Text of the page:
01/10 Good design is innovative. No, it's contextual.
innovative /ˈinəˌvādiv/ /ˈɪnəˌveɪdɪv/
Today we'll start with the history lesson: the origin of innovative, innovation, innovator. "Innovation” derives from the Latin word innovationem, innovatio (from root "in" + novus "new”; in-novo = renewing). According to Benoît Godin, this word, or more precisely, “novation" appeared for the first time in the 13th century as a term for renewing contracts, and it wasn't a term for creation, but for newness. Later on, around mid-15th/16th century, the word “novator" was used to describe someone with deviant political or religions beliefs undermining the traditional power structure. Godin mentions in one of his books, Innovation: A Conceptual History of an Anonymous Concept, how revolution and renewing are the two poles at the definition of meaning of innovation in the following centuries, both in dictionaries and lay discourses; and contrary to political thought, there was no theoretical work on innovation before the late 19th century. In this sense, renewing points to the past (return to the old, changing or renewing the old) and revolution points to the future (introducing something new, entirely new). Gabriele Tarde, a French sociologist, was one of the first to mention about innovation in his theories. He believed that social change required the stimulus of innovative thought. Innovation meant for him “disruption, creating new opportunities for emerging segments of the population while lessening the influence of established elites”. Its association with words such as “rare”, “influential”, and “genius” improved the word’s standing. It was a positive element in the society - and that’s the moment when innovation stated to be considered not only opposed to traditional ways of doing things, but also ingenious and creative.
The 19th century: Innovation vs. Invention
The 19th century matched also the time of the Industrial Revolution, creating a strong connection between innovation and invention, particularly technical inventions. If we look at the frequency of those two words, we see an interesting change and intersection of those two terms. Over time, the definition of innovation expanded, shifting its common understanding to "bringing to market a new technology." And let’s not forget that the ’Good design principles’ of Dieter Rams were written during those times, so the first term - “Good design is innovative” - might actually refer to that.The 19th century matched also the time of the Industrial Revolution, creating a strong connection between innovation and invention, particularly technical inventions. If we look at the frequency of those two words, we see an interesting change and intersection of those two terms. Over time, the definition of innovation expanded, shifting its common understanding to "bringing to market a new technology." And let’s not forget that the ’Good design principles’ of Dieter Rams were written during those times, so the first term - “Good design is innovative” - might actually refer to that.Google searches for the terms "innovation" and "invention" from 1800 to 2000
We know that semantics changed. Nowadays, innovation is often seen associated with words as entrepreneurship and creativity. Not only that, but innovation also became synonym to intentional change - a planned change based on strategy and investment. Innovation is considered also creativity in the sense of combination: to combine existing ideas or things in a new way (Barnett, 1953). And it is believed that the world keeps progressing if we have both inventions and innovations in the market, but looking back at all of those definitions, what’s the difference between those two?Let’s recap and take them one by one: 1. Invention refers to the creation of something that is entirely new and it is most of the times technical 2. On the other hand, innovation refers to combination or introduction of ideas and technology to an already existing product or service; or enhanced versions of a product or service that is already present in the marketFor instance, the first multi-touch screen technology was developed in 1982 to detect finger movement over a frosted glass panel with a camera. However, this technology was not popular on the marked until Steve Jobs used in for the iPhone. Hence, the multi-touch technology invention was applied t in an entirely different area, which made it an innovation.“The possibilities for innovation are not, by any means, exhausted. Technological development is always offering new opportunities for innovative design. But innovative design always develops in tandem with innovative technology, and can never be an end in itself.” - Dieter Rams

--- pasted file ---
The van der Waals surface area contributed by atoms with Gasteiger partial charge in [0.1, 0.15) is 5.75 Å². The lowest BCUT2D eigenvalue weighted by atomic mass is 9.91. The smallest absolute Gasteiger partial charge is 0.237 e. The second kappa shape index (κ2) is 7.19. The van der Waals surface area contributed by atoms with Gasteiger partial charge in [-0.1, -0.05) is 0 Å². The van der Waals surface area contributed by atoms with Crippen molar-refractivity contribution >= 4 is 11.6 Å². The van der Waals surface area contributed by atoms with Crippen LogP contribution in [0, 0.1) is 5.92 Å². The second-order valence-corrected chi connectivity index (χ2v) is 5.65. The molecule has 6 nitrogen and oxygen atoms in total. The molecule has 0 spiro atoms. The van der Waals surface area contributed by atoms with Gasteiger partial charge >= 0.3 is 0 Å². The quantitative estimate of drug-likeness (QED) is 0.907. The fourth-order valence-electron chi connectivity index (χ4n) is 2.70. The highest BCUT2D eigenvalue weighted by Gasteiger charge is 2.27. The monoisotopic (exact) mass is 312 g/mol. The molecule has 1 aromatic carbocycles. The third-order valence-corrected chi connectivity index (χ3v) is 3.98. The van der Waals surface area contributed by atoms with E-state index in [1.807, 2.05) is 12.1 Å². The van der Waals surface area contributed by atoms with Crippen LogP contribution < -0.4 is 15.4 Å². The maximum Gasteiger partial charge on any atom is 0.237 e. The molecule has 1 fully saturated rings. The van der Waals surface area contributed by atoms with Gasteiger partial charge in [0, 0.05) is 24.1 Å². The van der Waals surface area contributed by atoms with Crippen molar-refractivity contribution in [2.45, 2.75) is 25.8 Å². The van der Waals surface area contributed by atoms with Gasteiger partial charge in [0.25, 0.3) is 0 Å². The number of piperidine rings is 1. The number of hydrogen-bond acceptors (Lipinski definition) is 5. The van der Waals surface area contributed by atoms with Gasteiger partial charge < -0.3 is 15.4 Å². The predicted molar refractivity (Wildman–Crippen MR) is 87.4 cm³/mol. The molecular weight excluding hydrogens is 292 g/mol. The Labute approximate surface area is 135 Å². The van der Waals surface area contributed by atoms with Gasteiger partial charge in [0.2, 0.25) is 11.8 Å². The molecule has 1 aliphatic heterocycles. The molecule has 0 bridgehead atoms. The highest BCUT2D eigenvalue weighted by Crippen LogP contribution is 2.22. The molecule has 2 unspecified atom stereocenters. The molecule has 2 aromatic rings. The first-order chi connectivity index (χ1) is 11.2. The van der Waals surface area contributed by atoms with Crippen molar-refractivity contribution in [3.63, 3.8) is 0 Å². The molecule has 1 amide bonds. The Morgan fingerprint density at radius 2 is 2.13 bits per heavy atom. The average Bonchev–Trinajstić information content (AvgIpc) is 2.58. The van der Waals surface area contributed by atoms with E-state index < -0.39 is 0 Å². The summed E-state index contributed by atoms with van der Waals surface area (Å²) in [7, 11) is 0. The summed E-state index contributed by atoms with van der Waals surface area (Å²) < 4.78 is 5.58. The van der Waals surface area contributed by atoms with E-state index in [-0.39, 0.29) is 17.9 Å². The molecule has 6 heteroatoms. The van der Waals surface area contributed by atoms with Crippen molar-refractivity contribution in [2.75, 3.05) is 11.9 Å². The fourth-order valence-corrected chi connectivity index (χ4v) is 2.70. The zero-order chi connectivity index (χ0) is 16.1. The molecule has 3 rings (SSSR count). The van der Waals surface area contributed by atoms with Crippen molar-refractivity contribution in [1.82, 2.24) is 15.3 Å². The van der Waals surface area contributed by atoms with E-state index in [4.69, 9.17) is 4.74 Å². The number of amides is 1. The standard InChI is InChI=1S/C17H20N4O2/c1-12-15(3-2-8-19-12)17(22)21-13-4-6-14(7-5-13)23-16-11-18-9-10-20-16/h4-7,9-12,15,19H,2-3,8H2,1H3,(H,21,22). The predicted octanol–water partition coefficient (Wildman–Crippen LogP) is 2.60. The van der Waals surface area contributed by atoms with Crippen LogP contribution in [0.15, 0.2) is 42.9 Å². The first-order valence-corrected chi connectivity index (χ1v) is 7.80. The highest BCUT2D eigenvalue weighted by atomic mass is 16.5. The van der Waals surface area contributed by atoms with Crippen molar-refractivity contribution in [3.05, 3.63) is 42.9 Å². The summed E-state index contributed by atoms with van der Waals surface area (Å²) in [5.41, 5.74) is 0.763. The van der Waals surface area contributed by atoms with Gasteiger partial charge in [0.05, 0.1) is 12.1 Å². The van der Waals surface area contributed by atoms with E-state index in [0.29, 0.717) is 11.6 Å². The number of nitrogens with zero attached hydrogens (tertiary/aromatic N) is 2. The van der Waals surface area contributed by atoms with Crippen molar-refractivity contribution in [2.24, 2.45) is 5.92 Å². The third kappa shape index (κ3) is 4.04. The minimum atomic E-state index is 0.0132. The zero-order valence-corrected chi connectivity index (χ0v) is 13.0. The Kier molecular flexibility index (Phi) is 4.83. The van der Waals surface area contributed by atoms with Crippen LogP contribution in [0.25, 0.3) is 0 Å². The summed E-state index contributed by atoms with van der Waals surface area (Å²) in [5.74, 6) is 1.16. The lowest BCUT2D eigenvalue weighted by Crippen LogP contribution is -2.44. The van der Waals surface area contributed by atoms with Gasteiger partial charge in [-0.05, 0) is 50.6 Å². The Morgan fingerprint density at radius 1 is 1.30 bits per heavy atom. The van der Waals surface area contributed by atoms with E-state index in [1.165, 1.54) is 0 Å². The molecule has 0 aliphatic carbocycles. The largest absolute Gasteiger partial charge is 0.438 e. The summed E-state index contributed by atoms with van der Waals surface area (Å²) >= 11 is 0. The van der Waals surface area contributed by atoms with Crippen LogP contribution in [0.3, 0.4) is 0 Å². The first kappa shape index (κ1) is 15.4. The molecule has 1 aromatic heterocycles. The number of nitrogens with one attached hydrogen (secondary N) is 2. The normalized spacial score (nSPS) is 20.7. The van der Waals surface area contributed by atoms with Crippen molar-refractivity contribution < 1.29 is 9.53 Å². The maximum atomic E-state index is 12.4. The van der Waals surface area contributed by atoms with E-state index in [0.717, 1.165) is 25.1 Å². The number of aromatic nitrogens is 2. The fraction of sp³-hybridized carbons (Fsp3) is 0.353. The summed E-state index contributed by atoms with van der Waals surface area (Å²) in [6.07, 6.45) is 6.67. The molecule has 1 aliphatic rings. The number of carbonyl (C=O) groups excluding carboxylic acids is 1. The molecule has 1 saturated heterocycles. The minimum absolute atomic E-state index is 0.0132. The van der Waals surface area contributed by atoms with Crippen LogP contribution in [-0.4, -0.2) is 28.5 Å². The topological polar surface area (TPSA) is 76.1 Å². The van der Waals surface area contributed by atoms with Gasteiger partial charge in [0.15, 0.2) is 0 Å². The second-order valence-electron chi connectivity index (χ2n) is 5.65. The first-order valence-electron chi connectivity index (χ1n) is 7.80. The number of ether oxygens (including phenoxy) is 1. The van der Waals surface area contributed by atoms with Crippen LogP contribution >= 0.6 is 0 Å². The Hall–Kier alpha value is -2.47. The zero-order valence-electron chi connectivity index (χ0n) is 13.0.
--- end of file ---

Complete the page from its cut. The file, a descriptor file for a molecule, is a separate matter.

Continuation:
Good design is contextual - even personalised.What we can conclude is that technology is just a medium. It does give opportunities for innovative design, but it’s useless without the right context. Good design is contextual - like really contextual, and even personalised. Although we have the right resources to be innovative (& inventive), we still don't focus on the real need of the people who we design for.If we look back, some human needs are the same as decades ago (think of Maslow's hierarchy of needs and some new adaptations) but in most cases, the context is the only one that is changing. So, can we be innovative if we don’t adapt? I don’t think so. Even the semantic history of this word can confirm us that we need be flexible.[TBD]